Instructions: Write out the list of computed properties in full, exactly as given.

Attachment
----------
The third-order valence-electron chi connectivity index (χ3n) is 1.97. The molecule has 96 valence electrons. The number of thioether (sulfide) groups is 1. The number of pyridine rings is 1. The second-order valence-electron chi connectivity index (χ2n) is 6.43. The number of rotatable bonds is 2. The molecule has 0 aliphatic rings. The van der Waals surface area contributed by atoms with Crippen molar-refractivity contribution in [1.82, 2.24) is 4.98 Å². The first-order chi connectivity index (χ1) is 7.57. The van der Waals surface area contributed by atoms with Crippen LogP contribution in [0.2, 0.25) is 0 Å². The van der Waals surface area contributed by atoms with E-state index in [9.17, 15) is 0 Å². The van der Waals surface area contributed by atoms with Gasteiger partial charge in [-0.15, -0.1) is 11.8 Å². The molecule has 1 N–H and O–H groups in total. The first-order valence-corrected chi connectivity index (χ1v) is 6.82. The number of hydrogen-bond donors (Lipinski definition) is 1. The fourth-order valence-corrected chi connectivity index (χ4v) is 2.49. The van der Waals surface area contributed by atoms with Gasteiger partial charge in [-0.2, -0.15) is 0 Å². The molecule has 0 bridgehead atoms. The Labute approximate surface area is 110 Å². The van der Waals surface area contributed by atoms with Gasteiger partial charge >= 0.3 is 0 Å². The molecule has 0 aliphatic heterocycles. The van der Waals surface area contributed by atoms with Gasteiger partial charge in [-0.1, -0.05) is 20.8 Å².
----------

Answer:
The third-order valence-electron chi connectivity index (χ3n) is 1.97. The molecule has 96 valence electrons. The number of thioether (sulfide) groups is 1. The number of pyridine rings is 1. The second-order valence-electron chi connectivity index (χ2n) is 6.43. The number of rotatable bonds is 2. The molecule has 0 aliphatic rings. The van der Waals surface area contributed by atoms with Crippen molar-refractivity contribution in [1.82, 2.24) is 4.98 Å². The first-order chi connectivity index (χ1) is 7.57. The van der Waals surface area contributed by atoms with Crippen LogP contribution in [0.2, 0.25) is 0 Å². The van der Waals surface area contributed by atoms with E-state index in [9.17, 15) is 0 Å². The van der Waals surface area contributed by atoms with Gasteiger partial charge in [-0.15, -0.1) is 11.8 Å². The molecule has 1 N–H and O–H groups in total. The first-order valence-corrected chi connectivity index (χ1v) is 6.82. The number of hydrogen-bond donors (Lipinski definition) is 1. The fourth-order valence-corrected chi connectivity index (χ4v) is 2.49. The van der Waals surface area contributed by atoms with Gasteiger partial charge in [-0.2, -0.15) is 0 Å². The molecule has 0 bridgehead atoms. The Labute approximate surface area is 110 Å². The van der Waals surface area contributed by atoms with Gasteiger partial charge >= 0.3 is 0 Å². The molecule has 0 aliphatic heterocycles. The van der Waals surface area contributed by atoms with Gasteiger partial charge in [-0.1, -0.05) is 20.8 Å².